Another nexus for secularism lies in al-Ghazzali’s treatment of what I call Islam’s “virtuous pagans,” to borrow a metaphor from the European Middle Ages. al-Ghazzali highlights the pre-Islamic (Sassanian) Zoroastrian kings of Persia as the highest exemplars of justice. In his history, the Prophet Muhammad is glad to have the good fortune to be born during the reign of Anushirvan the Just. The “virtuous pagans” in al-Ghazzali’s text serve as a model of conduct for Muslims, and this influence permeates Islam from its very origins.
Nasiruddin Tusi, commissioned by Mongol non-Muslim kings, theorizes an ethics independent of religion that focuses on the concept of Love/Justice. The two are related insofar as Justice is the juridical name of Love: Justice supplements and makes up for the fact that Love does not necessarily exist between all subjects.
Tusi never mentions the word ‘Islam’ and only states that the king needs proper religion: he does not need to be of the proper religion. In order to sustain an irretrievably plural society consisting of many religions, the king must dispense justice without attending to religious difference, and the subjects in turn must love one another disregarding their differences. But such Love/Justice, aimed at the sustenance of the state, ends up as another name of power.
This is where my two projects connect.
The Muslim kings of the hagiographies utilize the Nasirean ethic: they tolerate, dispense justice to, love and appreciate their Hindu subjects. They believe that non-Muslims can be exemplars of an ethical life, and divorce their acts of governance from religion. This is why such kings call Hindu saints to their court. But the subjects do not return this love/justice: the saints refuse their audience, reject the king and ask only that he never come to them again. What happened to the subject’s love for the king?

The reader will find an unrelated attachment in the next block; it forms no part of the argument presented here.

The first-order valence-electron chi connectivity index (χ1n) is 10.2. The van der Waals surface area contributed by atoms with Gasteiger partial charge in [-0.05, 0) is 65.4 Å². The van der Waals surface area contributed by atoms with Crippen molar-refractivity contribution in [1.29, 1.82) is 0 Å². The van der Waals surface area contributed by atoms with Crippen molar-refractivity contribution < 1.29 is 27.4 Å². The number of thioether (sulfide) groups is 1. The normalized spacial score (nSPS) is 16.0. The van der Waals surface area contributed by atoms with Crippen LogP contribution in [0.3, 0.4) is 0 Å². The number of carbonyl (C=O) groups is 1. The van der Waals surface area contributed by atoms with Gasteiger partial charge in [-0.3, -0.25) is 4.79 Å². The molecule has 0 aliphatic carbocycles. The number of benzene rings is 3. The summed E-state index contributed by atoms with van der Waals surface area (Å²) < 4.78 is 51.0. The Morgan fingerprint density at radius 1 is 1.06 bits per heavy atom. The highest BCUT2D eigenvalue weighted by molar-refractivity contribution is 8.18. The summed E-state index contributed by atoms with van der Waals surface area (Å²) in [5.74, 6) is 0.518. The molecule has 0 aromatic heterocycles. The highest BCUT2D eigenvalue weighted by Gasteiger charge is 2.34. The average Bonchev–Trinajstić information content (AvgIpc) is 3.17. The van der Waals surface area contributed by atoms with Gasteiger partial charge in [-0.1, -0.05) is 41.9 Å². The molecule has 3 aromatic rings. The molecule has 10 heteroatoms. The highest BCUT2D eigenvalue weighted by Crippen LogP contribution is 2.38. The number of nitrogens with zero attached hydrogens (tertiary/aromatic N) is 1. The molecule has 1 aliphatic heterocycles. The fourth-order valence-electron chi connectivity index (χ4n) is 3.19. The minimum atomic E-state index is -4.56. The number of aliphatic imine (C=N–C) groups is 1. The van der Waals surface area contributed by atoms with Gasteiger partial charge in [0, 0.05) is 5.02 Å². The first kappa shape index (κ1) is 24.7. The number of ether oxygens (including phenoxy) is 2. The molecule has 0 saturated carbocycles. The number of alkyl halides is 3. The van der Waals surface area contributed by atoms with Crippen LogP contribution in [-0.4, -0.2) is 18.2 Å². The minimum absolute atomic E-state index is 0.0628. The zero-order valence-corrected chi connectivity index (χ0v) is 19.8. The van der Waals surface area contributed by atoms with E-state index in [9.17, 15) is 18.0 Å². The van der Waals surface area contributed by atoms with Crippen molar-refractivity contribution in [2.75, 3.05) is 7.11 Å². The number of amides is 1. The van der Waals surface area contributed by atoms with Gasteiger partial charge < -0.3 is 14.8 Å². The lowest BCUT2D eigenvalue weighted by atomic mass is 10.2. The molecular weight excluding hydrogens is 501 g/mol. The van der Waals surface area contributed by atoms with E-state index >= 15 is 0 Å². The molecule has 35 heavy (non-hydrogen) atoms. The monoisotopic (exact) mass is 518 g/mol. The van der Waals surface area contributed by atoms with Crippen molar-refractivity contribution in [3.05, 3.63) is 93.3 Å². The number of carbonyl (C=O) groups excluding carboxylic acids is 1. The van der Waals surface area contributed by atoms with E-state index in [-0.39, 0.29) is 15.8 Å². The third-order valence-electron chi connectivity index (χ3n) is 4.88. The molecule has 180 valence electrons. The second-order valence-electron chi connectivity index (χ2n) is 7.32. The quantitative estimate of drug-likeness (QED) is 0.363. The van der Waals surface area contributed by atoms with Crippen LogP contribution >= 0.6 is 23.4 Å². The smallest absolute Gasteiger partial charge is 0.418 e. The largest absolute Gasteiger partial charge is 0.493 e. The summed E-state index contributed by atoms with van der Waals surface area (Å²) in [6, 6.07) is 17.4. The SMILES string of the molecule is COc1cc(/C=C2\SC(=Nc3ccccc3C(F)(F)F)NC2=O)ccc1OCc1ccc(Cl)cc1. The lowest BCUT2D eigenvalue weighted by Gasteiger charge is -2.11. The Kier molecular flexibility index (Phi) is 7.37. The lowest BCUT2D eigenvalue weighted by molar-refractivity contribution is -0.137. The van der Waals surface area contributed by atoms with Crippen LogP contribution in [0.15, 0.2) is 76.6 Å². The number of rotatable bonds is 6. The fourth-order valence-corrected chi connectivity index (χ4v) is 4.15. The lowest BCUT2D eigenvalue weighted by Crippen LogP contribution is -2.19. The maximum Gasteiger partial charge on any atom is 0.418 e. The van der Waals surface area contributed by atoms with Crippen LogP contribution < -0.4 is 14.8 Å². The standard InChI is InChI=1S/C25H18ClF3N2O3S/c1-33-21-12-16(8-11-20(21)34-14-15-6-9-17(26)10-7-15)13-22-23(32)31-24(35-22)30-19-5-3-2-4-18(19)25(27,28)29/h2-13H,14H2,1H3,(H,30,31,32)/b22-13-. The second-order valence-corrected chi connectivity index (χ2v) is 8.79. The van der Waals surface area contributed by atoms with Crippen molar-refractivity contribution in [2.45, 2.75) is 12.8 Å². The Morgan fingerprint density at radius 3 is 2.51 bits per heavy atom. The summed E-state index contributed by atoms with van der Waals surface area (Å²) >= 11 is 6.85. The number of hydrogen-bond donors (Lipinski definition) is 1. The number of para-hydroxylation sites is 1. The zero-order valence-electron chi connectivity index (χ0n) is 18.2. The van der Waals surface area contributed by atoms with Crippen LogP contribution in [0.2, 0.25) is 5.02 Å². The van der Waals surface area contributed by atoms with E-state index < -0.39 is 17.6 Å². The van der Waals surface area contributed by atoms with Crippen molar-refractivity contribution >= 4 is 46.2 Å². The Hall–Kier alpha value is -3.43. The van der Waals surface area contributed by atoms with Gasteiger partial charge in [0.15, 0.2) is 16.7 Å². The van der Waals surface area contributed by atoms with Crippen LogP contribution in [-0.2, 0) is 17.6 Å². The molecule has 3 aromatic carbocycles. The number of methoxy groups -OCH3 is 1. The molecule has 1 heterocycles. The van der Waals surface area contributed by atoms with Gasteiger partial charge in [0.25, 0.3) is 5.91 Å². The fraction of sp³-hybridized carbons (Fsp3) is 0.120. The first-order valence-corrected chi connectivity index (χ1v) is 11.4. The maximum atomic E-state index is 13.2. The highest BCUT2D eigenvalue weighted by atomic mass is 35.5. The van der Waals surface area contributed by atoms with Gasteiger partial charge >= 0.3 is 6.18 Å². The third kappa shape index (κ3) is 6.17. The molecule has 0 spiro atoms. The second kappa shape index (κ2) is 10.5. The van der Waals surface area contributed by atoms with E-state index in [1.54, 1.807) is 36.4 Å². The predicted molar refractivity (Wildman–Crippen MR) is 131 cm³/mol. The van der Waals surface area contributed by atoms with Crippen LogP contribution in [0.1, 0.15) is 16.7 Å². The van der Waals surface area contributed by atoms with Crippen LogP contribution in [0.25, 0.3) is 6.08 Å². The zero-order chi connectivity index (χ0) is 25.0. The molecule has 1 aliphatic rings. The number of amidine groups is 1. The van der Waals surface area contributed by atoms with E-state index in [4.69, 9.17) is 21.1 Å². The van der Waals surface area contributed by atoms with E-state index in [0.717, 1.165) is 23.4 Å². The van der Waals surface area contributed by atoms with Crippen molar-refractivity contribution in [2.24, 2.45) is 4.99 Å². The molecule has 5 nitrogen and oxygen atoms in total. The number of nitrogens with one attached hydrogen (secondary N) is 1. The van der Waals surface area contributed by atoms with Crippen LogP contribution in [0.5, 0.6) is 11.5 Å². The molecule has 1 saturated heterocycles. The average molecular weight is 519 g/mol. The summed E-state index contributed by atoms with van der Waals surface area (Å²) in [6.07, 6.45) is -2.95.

I propose that devotion – called bhakti in Hindi, Bangla and other Indic tongues – forms another ethics: an ethics of resistance to power. As noted earlier, this has nothing to do with communal politics. The ascetic has no interest in sustaining an elitist and statist politics/ethics, but desires rather to upset and reverse the power structure of the king. The ascetic, then, resists such power, and uses religion to articulate this reversal.
Is this resistance limited to Hinduism? Certainly not. The word used for Love in Tusi is muhabbat, but there is another: `ishq. That word is more central to the world of devotional Islam (Sufi or otherwise). I wonder if those Sufi orders that resisted temporal powers did not articulate their resistance in terms of this other love, another love that perhaps – like bhakti - would not just be a name for power.
Thanks for reading, and I openly welcome any comments, criticism or suggestions. I have much more written on all of the ideas above, and if anyone would like to read it, I would be happy to send copies.
My next post will examine manuscript differences in the hagiography of Kabir: a non-Hindu and non-Muslim ascetic consistently eulogized in Hindu hagiographies. I seek to relate these minute shifts in manuscript to a history of communal difference. Such a task is all the more crucial given the urgency of the present political situation in India, where, in the name of fighting terrorism, communalism and hatred are once again on the rise.
Posted by Ishan Chakrabarti